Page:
Me: I’m so lucky to have you. Thank you for being you.
Frances: Who else would I be, Johnny Depp?
Me: I’m so lucky to have you. Thank you for being you.
Frances: Who else would I be, Johnny Depp?
Yesterday, we had a support worker from a respite program come to our house for an interview.
We are members of an organization that offers this summer service (a support worker comes to take Frances out into the community for a few hours each week) as well as monthly opportunities to socialize at well-planned events.
As it turned out, we had met our support worker before, last year, at one of the few events that Frances had actually wanted to attend.
We had gone to a planetarium, and while waiting for the evening show, Frances had met London (about 17 years old) and stayed by her side. They were fast friends.
Frances even opted (unbelievably) not to sit with me during the show and to sit beside London instead.
London arrived at our house on time, and I showed her to the dining room.
Frances had arranged with me beforehand that she wouldn’t have to take part in the interview, but, as London and I spoke, Frances came in to the dining room.
“Hi, Frances! It’s good to see you again…”
Frances took a seat at the table.
“We had such a great time last time we met!” London said.
Finally, Frances spoke: “I think I vaguely remember you.”
😂 😂 😂
I love her honesty! Since Frances really does want to make friends and has such a difficult time doing so, we are working on learning when not to be so strictly honest (since she will not lie).
I wasn’t worried, tho’: London is familiar with this possibility when some people with ASD, Aspergers, and autism interact. Besides, many people find her honesty to be a refreshing change.
I have to say that, when she was really young, and we didn’t have a diagnosis, she would not have even acknowledged that London was speaking to her.
Greetings appeared in stages: at school, teachers insisted on speaking to Frances and greeting her. For years, Frances was not responsive.
When she did start to respond, it was usually indicated by a change in her position or moving her head away.
By the time she was around 8 years old, she would mutter a “hello” without looking up and without stopping if she were moving.
At 11, Frances may respond with a “hello” or “hi” or she may respond with an observation (that is or is not relevant to the situation). If it’s an observation, there will be brutal honesty. Either way, it is a response!
So, last night, Frances came into my room with a piece of Scotch tape and a washable marker, then proceeded to get my fingerprint.
She said, “Thanks for the sample” as she left. Very mysterious.
There are times when I just don’t press the issue. Take, for example, the time that the cat was a pretty shade of purple and nobody seemed to know why and, certainly, nobody confessed. The cat didn’t mind, so I eventually left the matter alone. But, I still wonder: who…? Why?
I wonder if I’ll ever know why she wanted my fingerprint… 🤔
Frances has officially finished Grade 5. Her report card was excellent, and her teacher described her as “witty and sassy and delightful.”
Frances’s teacher and I actually discussed my child’s humour which she described as dry beyond her years. It often does catch me (and her teacher) off guard.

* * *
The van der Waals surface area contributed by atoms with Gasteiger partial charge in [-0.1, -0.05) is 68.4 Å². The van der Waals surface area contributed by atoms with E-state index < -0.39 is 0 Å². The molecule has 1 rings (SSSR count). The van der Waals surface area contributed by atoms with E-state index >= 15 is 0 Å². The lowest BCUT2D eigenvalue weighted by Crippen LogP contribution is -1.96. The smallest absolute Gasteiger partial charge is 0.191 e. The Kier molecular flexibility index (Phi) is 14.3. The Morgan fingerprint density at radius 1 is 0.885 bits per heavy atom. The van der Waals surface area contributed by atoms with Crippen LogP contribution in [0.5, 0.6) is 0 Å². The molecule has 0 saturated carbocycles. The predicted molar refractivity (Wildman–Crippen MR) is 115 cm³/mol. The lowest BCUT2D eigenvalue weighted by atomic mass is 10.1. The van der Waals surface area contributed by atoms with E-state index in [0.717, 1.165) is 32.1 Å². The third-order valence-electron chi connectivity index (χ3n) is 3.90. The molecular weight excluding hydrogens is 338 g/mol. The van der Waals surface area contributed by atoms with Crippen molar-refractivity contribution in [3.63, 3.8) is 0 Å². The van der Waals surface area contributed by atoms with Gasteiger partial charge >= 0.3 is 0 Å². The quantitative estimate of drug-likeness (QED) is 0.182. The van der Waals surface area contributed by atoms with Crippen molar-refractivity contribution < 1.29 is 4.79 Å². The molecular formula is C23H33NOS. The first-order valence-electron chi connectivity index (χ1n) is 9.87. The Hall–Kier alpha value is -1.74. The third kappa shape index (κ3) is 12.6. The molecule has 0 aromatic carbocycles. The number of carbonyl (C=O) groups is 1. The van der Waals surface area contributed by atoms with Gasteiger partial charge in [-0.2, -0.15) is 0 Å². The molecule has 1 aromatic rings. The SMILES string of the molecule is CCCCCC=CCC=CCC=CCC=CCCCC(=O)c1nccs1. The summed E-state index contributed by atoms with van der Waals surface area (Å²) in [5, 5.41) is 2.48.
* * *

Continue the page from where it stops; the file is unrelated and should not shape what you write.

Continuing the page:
Take, for instance, the other evening. Frances and I were watching one of our favourite documentaries about a specific tornado — which she takes very seriously — when, during the segment of interviews with people who experienced the destructive event, her brows furrowed and she asked:
“Why do they keep putting ‘Survivor’ under their names? It’s not as if they could have used dead people…”
I’m so glad I wasn’t eating at that moment because I would have choked!
Anyway, she truly meant no disrespect — it was merely that the editing of the video had struck her as illogical and, therefore, funny.
And, well, I am still laughing…😂
I haven’t been posting much recently because I’ve been so busy attending to Pink Cup Sister’s needs, but also because it’s difficult to write about some things.
For example, Frances is acutely aware that her school mates are “growing up” and she thinks that she may be just as young socially as she was when she first started the school back in 2012 at age 5.
This isn’t accurate, but that’s how she feels. She actually has grown unbelievably, in leaps and bounds, from the little girl who never acknowledged people speaking to her and who never looked at anyone, into a young lady who is passionate about all things equestrian and very comfortable with the people whom she knows.
She is definitely older intellectually than her 11 years by quite a few years, and, yes, a little younger socially: she still wants to collect and to play (yay!) with horse dolls, while her school friends move into the more frequently seen middle-school behaviour of standing around while chatting on the school ground during recesses.
So, she’s gone from the little girl who didn’t want to/know how to play with other children to an older child who wants to play and usually has no opportunity to do so.
Recently, while at a horse show, we were surrounded by the people we know–her coach, the stable owner, other riders and parents–from the stable. Frances, though hoping for someone to play with, announced, “I don’t understand non-horse people,” and everyone said that he/she understood this very well. She then said, “I’m a ‘me’ person, not a ‘we’ person.”
But nobody agreed with her. I put my arms around her (because she sometimes allows me to do so), and I said, “I don’t know about that. These are your friends; these are your people.”
Maybe they don’t play anymore, but they all love horses and “the horse life”, too. We all share an understanding of what it’s like to muck around in dirt; we all know the physical labour involved in loving horses (some of us more than others). At that moment, the feeling of camaraderie was palpable in the spectator stands. I think she noticed as everyone was smiling.